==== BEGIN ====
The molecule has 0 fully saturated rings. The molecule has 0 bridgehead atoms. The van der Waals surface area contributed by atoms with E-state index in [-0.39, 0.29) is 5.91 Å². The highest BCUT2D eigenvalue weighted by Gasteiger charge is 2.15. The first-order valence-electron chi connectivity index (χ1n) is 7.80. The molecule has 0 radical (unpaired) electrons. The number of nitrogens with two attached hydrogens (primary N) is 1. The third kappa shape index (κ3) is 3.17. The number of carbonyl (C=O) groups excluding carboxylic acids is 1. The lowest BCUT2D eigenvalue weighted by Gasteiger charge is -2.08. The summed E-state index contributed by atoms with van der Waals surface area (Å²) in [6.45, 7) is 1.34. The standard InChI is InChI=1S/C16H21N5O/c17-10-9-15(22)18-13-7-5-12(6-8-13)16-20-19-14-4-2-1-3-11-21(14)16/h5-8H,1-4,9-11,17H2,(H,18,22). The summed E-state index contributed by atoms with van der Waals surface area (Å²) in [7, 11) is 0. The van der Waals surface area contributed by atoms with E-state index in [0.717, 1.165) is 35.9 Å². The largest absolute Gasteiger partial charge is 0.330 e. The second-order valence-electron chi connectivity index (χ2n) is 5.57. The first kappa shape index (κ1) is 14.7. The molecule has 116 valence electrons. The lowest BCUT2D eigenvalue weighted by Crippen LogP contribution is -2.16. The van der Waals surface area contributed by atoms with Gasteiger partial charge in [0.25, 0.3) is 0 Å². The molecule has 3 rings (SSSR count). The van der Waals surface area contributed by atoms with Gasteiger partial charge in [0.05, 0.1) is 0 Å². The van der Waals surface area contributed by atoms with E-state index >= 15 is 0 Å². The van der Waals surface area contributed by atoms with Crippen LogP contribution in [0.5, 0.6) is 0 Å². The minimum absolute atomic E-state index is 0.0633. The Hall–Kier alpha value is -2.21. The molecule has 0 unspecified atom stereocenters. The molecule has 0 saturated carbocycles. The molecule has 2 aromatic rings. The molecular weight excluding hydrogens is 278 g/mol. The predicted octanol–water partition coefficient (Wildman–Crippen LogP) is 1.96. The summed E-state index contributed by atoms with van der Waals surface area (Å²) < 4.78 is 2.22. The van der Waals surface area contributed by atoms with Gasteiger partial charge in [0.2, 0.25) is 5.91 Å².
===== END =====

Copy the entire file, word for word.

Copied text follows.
The molecule has 0 fully saturated rings. The molecule has 0 bridgehead atoms. The van der Waals surface area contributed by atoms with E-state index in [-0.39, 0.29) is 5.91 Å². The highest BCUT2D eigenvalue weighted by Gasteiger charge is 2.15. The first-order valence-electron chi connectivity index (χ1n) is 7.80. The molecule has 0 radical (unpaired) electrons. The number of nitrogens with two attached hydrogens (primary N) is 1. The third kappa shape index (κ3) is 3.17. The number of carbonyl (C=O) groups excluding carboxylic acids is 1. The lowest BCUT2D eigenvalue weighted by Gasteiger charge is -2.08. The summed E-state index contributed by atoms with van der Waals surface area (Å²) in [6.45, 7) is 1.34. The standard InChI is InChI=1S/C16H21N5O/c17-10-9-15(22)18-13-7-5-12(6-8-13)16-20-19-14-4-2-1-3-11-21(14)16/h5-8H,1-4,9-11,17H2,(H,18,22). The summed E-state index contributed by atoms with van der Waals surface area (Å²) in [7, 11) is 0. The van der Waals surface area contributed by atoms with E-state index in [0.717, 1.165) is 35.9 Å². The largest absolute Gasteiger partial charge is 0.330 e. The second-order valence-electron chi connectivity index (χ2n) is 5.57. The first kappa shape index (κ1) is 14.7. The molecule has 116 valence electrons. The lowest BCUT2D eigenvalue weighted by Crippen LogP contribution is -2.16. The van der Waals surface area contributed by atoms with Gasteiger partial charge in [0.25, 0.3) is 0 Å². The molecule has 3 rings (SSSR count). The van der Waals surface area contributed by atoms with Gasteiger partial charge in [0.05, 0.1) is 0 Å². The van der Waals surface area contributed by atoms with E-state index >= 15 is 0 Å². The van der Waals surface area contributed by atoms with Crippen LogP contribution in [0.5, 0.6) is 0 Å². The minimum absolute atomic E-state index is 0.0633. The Hall–Kier alpha value is -2.21. The molecule has 0 unspecified atom stereocenters. The molecule has 0 saturated carbocycles. The molecule has 2 aromatic rings. The molecular weight excluding hydrogens is 278 g/mol. The predicted octanol–water partition coefficient (Wildman–Crippen LogP) is 1.96. The summed E-state index contributed by atoms with van der Waals surface area (Å²) < 4.78 is 2.22. The van der Waals surface area contributed by atoms with Gasteiger partial charge in [0.2, 0.25) is 5.91 Å².